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Rapid and Reliable On-Site Drug Detection Using Aptamer-based Sensors

NCJ Number
251560
Date Published
Author(s)
National Institute of Justice
Annotation
This fact sheet reports on a NIJ-funded study that developed a rapid and reliable field test for identifying illegal drugs in oral fluids that is superior to the current widely used field test by law enforcement personnel.
Abstract
Researchers with Florida International University have developed a simple microfluidic device that uses nucleic acid-based aptamers to better identify parent drugs and their metabolites. Aptamers are single-stranded DNA or RNA molecules that bind easily and are specific in selecting their molecular targets. Current drug field tests are typically based on how an ingested drug reacts to antibodies contained in the drug test. These antibody based immunoassay tests are fast and sensitive; however, their accuracy varies depending on the antibodies used and the drug at issue. The use of an aptamer-based test, according to the researchers, could solve the low sensitivity and poor selectivity inherent in the current antibody-based tests. They developed a low-cost, portable, paper-based microfluidic device that can detect trace amounts of drug molecules in oral fluid with high specificity. The research focused on cocaine and methamphetamine as target drugs, because they are of particular interest in the health and criminal justice fields. 1 exhibit and online access for more information on NIJ’s toxicology portfolio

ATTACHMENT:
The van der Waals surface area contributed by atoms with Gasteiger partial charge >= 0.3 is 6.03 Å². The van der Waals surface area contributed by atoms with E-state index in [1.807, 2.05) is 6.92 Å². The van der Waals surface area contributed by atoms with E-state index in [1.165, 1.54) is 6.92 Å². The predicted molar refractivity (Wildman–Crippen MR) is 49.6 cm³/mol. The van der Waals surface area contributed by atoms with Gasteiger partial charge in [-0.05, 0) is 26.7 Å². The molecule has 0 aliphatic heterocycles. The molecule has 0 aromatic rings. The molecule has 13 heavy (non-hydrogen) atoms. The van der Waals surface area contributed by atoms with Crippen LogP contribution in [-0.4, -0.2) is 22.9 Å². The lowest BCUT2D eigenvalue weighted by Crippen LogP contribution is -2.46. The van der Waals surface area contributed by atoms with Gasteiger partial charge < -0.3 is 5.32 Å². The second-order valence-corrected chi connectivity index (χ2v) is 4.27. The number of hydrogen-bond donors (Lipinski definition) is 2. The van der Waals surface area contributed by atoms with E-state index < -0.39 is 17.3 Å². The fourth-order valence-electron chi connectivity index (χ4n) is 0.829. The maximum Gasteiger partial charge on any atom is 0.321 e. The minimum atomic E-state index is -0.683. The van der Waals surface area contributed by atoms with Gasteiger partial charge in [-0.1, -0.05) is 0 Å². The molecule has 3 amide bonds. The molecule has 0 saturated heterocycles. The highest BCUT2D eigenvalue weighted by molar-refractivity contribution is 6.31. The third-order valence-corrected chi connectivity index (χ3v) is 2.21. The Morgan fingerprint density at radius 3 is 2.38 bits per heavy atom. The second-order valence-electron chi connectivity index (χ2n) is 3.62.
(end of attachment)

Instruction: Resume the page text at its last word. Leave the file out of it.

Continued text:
Date Created: March 12, 2018